Cathy Howlett speaks to Zelda Cunningham about the difficulty of accepting cultural differences when embarking on charity work abroad.
China, a country still harnessed by Communism is slowly attempting to forge a place for itself in the ever-tightening global community.
However, the huge economic gap between rich and poor is a simple fact of life in China. Despite the wealth and bombast the country portrays to the world, charitable endeavours are still necessary in China.
From spending a month in Tainjin, the industrial capitol of China, Cathy Howlett awakened to a culture that was alien and difficult to comprehend. For Howlett, her experience invoked a paradox of feelings of empathy for the children and contempt for the system that seems to fail them.
Howlett arrived in China with the intention of working with a charity for a year and was directed to an orphanage by her aunt, who had previously moved to China. The orphanage housed children from the ages of three to eight months who had profound mental or physical disabilities.
Howlett’s first encounter with the children was an experience which she feels was life changing. “I walked in and saw this child with a severely cleft lip. He had this gaping hole in his face. I walked over and picked him up, just to confront my own fears really. I started to play with him, but because he had no mouth, I couldn’t see if he was laughing, but when I put him down he started crying. I immediately fell in love with him.”
The children in the orphanage are not placed up for adoption because, as Howlett describes, “it is assumed that no-one would want to adopt them.” She recalls being told that even if a person with medical experience wanted to adopt a child with a disability, they would not be allowed to do so.
Institutionalisation is for life for most of these children. There are many institutions for people of different ages and different degrees of disability. “[The patients] are moved from place to place, basically until they die.” The relegation of these childrens’ lives in institutions is something that Howlett found particularly distressing.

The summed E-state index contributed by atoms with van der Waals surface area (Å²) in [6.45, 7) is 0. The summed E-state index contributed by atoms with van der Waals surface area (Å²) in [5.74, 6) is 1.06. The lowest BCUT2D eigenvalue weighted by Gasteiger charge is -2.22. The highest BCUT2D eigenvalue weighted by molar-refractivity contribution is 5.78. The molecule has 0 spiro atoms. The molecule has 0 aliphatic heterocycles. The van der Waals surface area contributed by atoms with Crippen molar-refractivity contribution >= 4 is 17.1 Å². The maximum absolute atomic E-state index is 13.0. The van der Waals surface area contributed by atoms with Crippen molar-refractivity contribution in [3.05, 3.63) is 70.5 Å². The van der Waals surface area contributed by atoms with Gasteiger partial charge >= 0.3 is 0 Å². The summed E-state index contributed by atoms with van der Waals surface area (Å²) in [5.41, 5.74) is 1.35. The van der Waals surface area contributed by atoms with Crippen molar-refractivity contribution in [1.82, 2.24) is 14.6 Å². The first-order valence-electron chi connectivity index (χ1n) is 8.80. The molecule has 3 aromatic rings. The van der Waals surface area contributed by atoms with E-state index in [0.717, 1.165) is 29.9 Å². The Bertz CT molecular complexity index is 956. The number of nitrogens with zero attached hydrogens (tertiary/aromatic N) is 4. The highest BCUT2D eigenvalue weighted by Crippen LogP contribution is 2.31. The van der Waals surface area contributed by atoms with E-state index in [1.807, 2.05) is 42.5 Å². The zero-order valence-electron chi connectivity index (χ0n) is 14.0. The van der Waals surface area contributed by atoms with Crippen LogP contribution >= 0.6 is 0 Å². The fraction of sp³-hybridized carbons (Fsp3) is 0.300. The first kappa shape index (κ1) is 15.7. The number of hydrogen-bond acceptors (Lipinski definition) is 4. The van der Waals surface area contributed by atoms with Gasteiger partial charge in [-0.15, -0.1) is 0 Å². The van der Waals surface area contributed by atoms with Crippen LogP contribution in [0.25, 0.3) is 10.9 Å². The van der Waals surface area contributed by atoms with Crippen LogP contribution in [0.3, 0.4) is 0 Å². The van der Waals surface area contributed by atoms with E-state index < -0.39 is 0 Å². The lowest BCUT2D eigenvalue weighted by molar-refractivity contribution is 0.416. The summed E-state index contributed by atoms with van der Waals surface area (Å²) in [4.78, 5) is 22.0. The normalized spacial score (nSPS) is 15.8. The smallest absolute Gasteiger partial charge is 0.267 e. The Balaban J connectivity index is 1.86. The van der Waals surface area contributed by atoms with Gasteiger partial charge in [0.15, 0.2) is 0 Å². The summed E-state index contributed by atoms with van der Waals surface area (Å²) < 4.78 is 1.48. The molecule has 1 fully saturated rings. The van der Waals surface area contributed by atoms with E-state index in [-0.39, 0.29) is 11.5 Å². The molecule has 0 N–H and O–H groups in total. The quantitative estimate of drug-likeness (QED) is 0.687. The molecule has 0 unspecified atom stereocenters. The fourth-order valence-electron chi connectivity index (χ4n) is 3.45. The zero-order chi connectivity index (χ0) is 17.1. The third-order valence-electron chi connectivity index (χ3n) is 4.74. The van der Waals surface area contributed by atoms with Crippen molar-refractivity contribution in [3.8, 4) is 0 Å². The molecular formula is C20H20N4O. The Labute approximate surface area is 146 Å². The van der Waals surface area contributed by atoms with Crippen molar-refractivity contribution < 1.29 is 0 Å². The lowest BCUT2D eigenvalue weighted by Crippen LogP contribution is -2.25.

In the orphanage the children are tended to Aiyi, or nurses who feed, change and take care of the children’s daily routine. However, Howlett found that they appeared to act with a sterility and uniformity and would refrain from physical or emotional attachment with the children. Although admitting there may be a cultural disparity, Howlett suspected that this behaviour was due to the low pay, long hours and strenuous work that were expected of the women.
“The children would be on their backs on mats on the floor most of the day. The children are fed and changed at a certain time, if they are dirty or hungry before then it doesn’t feature.”
From the offset, Howlett’s volunteering in the orphanage was a difficult process. Howlett felt an uneasiness and contempt emanating from the Aiya towards her. This perceived distrust of westerners hindered her experience.
Howlett felt this was a cultural misunderstanding, something that had been ingrained in the psyche of the workers who felt it was their duty to hide the orphanage from the world and pretend it didn’t exist. They were suspicious of people who wanted to infringe this privacy. “The orphanage was in a really rough part of town, hidden behind a giant wall. People in Tainjin didn’t seem to know it was there. The walls seem to say ‘walk on’”.
Howlett’s experience in the orphanage opened her eyes to a different world and a culture that was difficult to digest. Initially, she had planned to spend a year in Tainjin, however, having witnessed the workings of a Chinese orphanage, her mind had been altered.
“I was planning to go back, but the more I think, I feel I want to go where people actually want help. That is what killed me about Tianjin; people were really suspicious. They were quite hostile to me.”
“It seems really bad to say you’d give up because they don’t want the help, but the point is you are giving so much energy trying to convince them that you are benefiting the children by just playing with them. They don’t see it as cruelty; it’s just a cultural thing. The children are cared for, they are just ostracised from birth and hidden.”